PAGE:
A straightforward molecular simulation protocol has been proposed to study the interfacial properties of the three-phase fluid systems. With this protocol, the interfctcial tension (IFT) can be calculated based on the pressure tensor of the entire simulation box of the two-phase systems split from the three-phase system without calculating the debatable pressure tensor profile. Water + methane + oil (decane, hexadecane, and toluene) three-phase systems was studied at different temperatures (323–423 K) and pressures (up to around 20 MPa). Reasonable agreement was found among the results obtained from molecular simulation, density gradient theory with the cubic-plus-association equation of state, and available experimental data in the literature. The IFT of the aqueous phase + vapor phase in the three-phase systems is smaller than the IFT in water + methane two-phase systems. Importantly, the reduction of IFT of aqueous phase + vapor phase in the three-phase systems containing decane or hexadecane is moderate while that in the three-phase systems containing toluene is significant, which can be explained by the stronger enrichment of toluene in the interfacial region in contrast to that of decane or hexadecane. Meanwhile, methane accumulates in the interfacial region of the aqueous phase + decane/hexadecane-rich phase in the three-phase systems, which causes the reduction of IFT with pressure while the opposite pressure effect was reported in the water + decane/hexadecane two-phase systems. The interfacial properties of the oil-rich phase + vapor phase in the three-phase systems are hardly affected by water due to the small amount of dissolved water. Furthermore, the calculated spreading coefficient of different types of oil in contact with water + methane under three-phase conditions follows this order: toluene > decane > hexadecane.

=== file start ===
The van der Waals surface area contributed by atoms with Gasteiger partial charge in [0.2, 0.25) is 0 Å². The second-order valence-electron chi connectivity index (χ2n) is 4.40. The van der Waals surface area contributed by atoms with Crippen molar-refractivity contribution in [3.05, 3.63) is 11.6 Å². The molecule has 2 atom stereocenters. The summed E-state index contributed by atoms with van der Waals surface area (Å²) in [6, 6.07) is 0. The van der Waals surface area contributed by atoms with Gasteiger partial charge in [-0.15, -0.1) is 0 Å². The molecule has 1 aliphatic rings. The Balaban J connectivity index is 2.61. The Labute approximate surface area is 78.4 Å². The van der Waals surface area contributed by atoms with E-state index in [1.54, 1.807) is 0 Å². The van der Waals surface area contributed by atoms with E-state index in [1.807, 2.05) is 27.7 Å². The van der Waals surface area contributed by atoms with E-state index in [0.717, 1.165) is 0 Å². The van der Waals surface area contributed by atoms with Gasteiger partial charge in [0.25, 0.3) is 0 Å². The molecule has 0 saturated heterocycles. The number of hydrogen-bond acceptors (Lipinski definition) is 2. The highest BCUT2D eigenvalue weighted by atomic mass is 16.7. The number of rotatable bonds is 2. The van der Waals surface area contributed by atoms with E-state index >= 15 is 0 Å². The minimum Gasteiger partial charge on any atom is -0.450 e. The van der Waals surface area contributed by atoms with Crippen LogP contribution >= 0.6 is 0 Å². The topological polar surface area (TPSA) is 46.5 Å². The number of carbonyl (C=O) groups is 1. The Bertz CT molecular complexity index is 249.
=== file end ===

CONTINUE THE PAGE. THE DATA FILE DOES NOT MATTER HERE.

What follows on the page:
ASJC Scopus subject areas
- Materials Chemistry
- Atomic and Molecular Physics, and Optics
- Physical and Theoretical Chemistry
- Electronic, Optical and Magnetic Materials
- Condensed Matter Physics